After the Command by the Big Chief
The arrest of Laman Kinipan customary chief, Effendi Buhing, by police was rooted in conflict between the community and an oil palm company. The company allegedly violated a letter of agreement.
THE convoy of vehicles made a sudden U-turn after having left the town of Pangkalan Bun, Central Kalimantan, by some 60 kilometers, on Wednesday evening, August 26. Originally they were supposed to drive to the Central Kalimantan Police headquarters in Palangka Raya. They changed plans along the way.
The vehicles filled with dozens of Central Kalimantan Regional Police officers instead sped towards the Pangkalan Bun Police Resort office. The plan was to surrender the Laman Kinipan customary tribe chief, Effendi Buhing, there.
Effendi was in a tightly guarded vehicle with several police officers bearing long rifles. “They suddenly turned back and headed for the Pangkalan Bun police station,” said Chairman of the Indonesian Environmental Forum (Walhi) in Central Kalimantan Dimas Novian Hartono on Saturday, August 29.
The police officers, some of whom were in plain clothes, had apprehended Effendi in his home in Kinipan village, Batangkawa subdistrict, Lamandau Regency, on Wednesday, August 26. He was suspected of stealing a chainsaw owned by Sawit Mandiri Lestari company. Prior, six other villagers had been named suspects in the conflict involving Sawit Mandiri.
Effendi’s arrest was dramatic. A video recording of the arrest made the rounds on social media within one hour after the incident. The clip showed Effendi refusing to be taken to the regional police headquarters because he demanded further clarification. The police dragged Effendi into the car as the village hollow drum was sounded to round residents up.
Central Kalimantan Regional Police Chief Insp. Gen. Dedi Prasetyo held a meeting with his staff as Effendi and the police convoy headed for Palangka Raya. The meeting decided to postpone Effendi’s arrest. The police gave him one condition: Effendi had to cooperate with them.
A few hours after his arrest, the Dayak community began to show solidarity. Support was also shown by the Big Chief of the Red Guard of the All-Dayak Land, Chief Commander Jilah. He had control over thousands of red guards, the traditional troops of the Dayak tribe spread throughout the length and breadth of Borneo.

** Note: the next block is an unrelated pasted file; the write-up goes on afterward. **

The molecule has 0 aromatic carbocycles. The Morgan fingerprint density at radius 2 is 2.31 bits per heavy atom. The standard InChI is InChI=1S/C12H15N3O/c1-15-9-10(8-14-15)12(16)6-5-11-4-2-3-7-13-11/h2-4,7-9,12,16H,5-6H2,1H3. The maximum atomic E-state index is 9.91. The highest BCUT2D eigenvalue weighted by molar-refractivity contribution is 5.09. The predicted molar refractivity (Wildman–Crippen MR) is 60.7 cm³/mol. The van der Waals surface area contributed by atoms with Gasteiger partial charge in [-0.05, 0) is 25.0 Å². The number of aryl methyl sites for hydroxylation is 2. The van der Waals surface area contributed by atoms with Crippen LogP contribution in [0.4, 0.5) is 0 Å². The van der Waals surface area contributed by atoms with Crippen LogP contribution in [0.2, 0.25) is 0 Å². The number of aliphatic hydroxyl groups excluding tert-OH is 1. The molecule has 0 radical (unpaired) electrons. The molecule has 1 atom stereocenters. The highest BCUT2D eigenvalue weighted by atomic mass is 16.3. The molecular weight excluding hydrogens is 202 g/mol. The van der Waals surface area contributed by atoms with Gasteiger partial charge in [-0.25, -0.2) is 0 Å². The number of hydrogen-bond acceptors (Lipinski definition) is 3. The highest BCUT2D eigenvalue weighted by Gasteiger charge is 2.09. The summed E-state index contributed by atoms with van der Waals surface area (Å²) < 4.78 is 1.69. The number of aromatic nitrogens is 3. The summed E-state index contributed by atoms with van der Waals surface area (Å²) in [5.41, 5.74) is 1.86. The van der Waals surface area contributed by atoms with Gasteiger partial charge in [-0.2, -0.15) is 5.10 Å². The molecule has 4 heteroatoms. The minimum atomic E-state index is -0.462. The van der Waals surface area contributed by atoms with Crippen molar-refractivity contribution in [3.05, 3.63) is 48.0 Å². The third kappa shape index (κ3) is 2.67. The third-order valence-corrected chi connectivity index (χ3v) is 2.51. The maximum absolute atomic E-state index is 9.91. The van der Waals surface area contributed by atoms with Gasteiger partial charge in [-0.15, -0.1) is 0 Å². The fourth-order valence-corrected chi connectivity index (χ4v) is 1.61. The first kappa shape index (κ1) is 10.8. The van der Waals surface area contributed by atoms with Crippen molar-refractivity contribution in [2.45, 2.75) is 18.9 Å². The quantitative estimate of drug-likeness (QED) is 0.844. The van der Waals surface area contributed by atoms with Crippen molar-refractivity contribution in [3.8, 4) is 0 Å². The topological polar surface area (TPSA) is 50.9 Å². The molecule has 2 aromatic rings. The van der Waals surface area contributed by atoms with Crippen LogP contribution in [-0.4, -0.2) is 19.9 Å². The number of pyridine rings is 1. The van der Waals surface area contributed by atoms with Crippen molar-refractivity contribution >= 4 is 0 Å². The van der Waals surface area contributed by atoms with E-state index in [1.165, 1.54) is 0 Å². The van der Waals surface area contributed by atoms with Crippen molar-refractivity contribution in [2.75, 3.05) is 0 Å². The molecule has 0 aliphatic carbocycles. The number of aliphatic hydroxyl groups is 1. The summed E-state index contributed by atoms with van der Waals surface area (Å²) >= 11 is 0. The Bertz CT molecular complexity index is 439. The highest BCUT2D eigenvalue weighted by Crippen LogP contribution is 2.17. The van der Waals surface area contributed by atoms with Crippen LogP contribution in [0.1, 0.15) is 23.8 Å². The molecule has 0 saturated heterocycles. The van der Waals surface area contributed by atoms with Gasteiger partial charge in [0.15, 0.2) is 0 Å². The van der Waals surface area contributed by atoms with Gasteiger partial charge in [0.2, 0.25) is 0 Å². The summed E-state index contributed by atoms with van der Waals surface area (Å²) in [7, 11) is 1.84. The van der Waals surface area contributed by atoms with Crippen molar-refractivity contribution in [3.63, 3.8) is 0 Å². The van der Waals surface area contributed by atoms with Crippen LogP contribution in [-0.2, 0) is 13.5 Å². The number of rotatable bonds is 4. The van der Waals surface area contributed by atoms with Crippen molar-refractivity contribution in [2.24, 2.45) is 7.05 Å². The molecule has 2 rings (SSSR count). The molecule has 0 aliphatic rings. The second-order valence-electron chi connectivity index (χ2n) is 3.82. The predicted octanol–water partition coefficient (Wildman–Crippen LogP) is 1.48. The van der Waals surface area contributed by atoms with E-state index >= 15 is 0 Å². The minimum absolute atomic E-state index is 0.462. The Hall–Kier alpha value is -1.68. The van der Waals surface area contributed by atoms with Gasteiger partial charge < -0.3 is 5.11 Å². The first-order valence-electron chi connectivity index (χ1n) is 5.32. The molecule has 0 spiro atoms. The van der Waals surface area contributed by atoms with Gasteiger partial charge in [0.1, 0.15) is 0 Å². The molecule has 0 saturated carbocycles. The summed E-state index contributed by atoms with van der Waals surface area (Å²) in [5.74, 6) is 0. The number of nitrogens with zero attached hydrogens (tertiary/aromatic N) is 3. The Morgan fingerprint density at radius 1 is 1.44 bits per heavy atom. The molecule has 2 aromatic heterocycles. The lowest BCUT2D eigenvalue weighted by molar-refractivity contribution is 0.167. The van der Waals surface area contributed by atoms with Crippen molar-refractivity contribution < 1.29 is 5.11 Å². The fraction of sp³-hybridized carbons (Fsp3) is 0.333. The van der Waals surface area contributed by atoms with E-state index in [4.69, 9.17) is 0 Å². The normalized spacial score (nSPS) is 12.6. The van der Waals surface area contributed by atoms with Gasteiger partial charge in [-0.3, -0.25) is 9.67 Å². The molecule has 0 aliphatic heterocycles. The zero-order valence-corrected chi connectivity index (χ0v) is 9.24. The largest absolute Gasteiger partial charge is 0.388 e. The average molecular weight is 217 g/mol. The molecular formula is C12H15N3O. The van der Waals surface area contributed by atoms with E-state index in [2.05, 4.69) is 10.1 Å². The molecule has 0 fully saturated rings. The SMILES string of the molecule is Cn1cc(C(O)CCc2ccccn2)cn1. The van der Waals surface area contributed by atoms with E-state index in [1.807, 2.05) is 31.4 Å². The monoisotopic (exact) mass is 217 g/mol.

Jilah made a video announcing support for Effendi within hours of the latter’s arrest. In the clip, he demanded the officers to release Effendi. He deemed Effendi a victim of criminalization in the conflict between the customary community and the oil palm company. “I will let loose the Red Guard of Central Kalimantan if my words are left unheeded,” said Jilah in the video.
Chief of Central Kalimantan Regional Police Public Relations Sr. Comsr. Hendra Rochmawan said, postponement of arrest was also extended to four other Kinipan villagers. The decision was made after the police considered the demand from the Dayak Customary Council, to avoid confict erupting within the community. “To keep things conducive, we have postponed arrest of some of the suspects,” he said.
Dimas met with Effendi Buhing on Thursday evening, August 27 in Kinipan, as several police officers were taking Effendi back to his family and the community. In the video that went viral, Effendi said he had not been subject to any torture nor duress during his apprehension by the police. “They used no harsh words against me,” he said in the clip.
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CONFLICT between Kinipan villagers and the oil palm companies has escalated since 2004. Then, Tanjung Lingga claimed portions of community land came under the forest concessions of the company. “The concessions later shifted hands to Sawit Mulia Lestari,” Dimas said.
After the shift, Sawit Mandiri obtained location permits in 2012 from the Central Kalimantan provincial government to open up plantations. Lands amounting to 26,000 hectares spread over the Delang, Batang Kawa, to the Lamandau subdistricts.